I untied the towel from his leg, put his intestines inside and threw the towel over him. The prisoners surrounded me, while the policemen beat me for what I did. This is a very heavy event for my memory. Over the years, such events began to seem “normal” to me.
You were part of the Spaci revolt. What was its cause?
In 1973, hatred and constant torture made anger grow, so the revolt broke out. The first cause was a Kosovar who lived in Shijak, Pal Zefi, who was convicted together with his brother.
I was present around the 20th of February, when we were taken out into the yard and he had a red wool scarf with white stripes around his neck. The guard turned him around and asked him to take it off, as civilian clothes were not allowed.
He objected and they put him in the dungeon for a month. But when the exit time was met, they weren’t taking it out. Paul used the moment when the policemen were changing and came to the camp.
He was sentenced for another two months, until May 20. When he got out of the dungeon, he grabbed a crowbar while surrounded by cops. This was the moment when the revolt broke out.
What was your role in this revolt?
The revolt was of great magnitude. I have fully participated. The exact number is not known, but those who did not participate were very few.
Most took concrete action. I was part of the flag raising group. It was I who gave the idea to give a strong political character to this revolt.
Where did you find the flag?
It was just coincidence. I had seen in the window of the second floor that one of the prisoners had covered the window with a red meringue, but when I went there I noticed that it had white dots on it.
As luck would have it, one of the inmates of the room had a matching red meringue. With Shuaip Ibrahimi, we raised him with a restela without an eagle. But the prisoners did not leave us.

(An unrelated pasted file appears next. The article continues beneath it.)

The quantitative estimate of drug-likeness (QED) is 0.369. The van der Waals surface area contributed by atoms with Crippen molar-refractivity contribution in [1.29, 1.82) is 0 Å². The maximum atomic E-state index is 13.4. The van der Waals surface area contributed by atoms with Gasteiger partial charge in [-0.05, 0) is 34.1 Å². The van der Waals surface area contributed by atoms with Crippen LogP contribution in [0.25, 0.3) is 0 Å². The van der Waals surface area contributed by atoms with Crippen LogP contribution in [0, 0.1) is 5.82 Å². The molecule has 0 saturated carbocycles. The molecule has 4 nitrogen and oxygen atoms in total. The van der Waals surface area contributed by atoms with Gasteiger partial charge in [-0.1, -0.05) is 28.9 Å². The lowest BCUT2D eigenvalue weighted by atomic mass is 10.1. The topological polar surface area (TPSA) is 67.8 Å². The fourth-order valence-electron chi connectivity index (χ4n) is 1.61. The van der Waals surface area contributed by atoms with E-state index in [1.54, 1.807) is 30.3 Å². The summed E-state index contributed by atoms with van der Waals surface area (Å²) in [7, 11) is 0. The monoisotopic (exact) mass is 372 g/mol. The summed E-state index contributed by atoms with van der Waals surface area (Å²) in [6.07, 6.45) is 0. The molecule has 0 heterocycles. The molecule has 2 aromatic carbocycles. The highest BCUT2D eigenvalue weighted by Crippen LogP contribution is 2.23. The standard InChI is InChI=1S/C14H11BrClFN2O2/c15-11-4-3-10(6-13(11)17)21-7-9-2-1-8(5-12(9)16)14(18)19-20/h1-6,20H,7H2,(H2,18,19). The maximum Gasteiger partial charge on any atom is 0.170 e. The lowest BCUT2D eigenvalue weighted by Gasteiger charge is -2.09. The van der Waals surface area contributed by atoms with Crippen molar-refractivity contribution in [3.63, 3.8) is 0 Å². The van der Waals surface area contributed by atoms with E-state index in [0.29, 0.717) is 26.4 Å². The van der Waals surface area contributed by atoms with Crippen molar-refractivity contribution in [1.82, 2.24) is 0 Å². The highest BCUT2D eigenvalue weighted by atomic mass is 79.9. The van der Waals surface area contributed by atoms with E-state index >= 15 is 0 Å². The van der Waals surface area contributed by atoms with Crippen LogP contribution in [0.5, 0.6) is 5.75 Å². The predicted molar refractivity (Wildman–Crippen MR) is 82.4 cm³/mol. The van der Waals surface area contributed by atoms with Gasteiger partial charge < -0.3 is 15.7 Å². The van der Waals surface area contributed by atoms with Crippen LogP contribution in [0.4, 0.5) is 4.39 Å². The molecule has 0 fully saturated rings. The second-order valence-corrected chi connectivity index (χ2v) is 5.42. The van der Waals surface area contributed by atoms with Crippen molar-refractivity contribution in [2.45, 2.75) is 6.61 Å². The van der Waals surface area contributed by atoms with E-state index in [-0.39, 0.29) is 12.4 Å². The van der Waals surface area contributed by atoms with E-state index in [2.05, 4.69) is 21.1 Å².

“We are not at war, – they told us, – we need the eagle.” In room no. 11, Mersin Vlashi was a painter; someone found paint can and we put the starless eagle flag on the corner of the terrace. We were very excited the moment we raised the flag.
I will never forget those difficult years in prison. But life is strange. I did not think that I would be back after many years in prison, although it was quite different.
Were you imprisoned again?
No no. After the overthrow of the dictatorship system, I agreed to work as a prison guard.
What is it like to be a prison guard after being imprisoned for so many years?
I hated the police of that time, and this is natural to the mindset I had at the time. I thought the police were only prepared to torture people. In 1991, the Association of Former Political Prisoners was established, where I was elected its secretary.
The head of the Interior Department at that time asked me to work as a policeman. I explained that I couldn’t stand the scraping of iron, that noise I had heard for years.
Then why did you agree to work as a prison guard?
After some time, I fell into financial difficulties. I had started a family and was left with no choice. The mine was closed. One day I saw my daughter sitting alone near the school and I asked her where her friends were.
She told me that her friends had gone to a store, while she had no reason to go, that she had no money. I was very sad, so I decided to accept the former proposal. I worked as a guard for nearly 20 years, until 2013.
How was the first day of work as a prison guard?
The most difficult moment was when I put on the uniform, that uniform that I had hated for so many years, while now I was forced to wear it…!
How was your relationship with the prisoners?
I never shot the prisoners, because I remembered myself, but I managed to convince myself of the important role of the Police, and today I feel – in the full sense of the word – a policeman. Memorie.al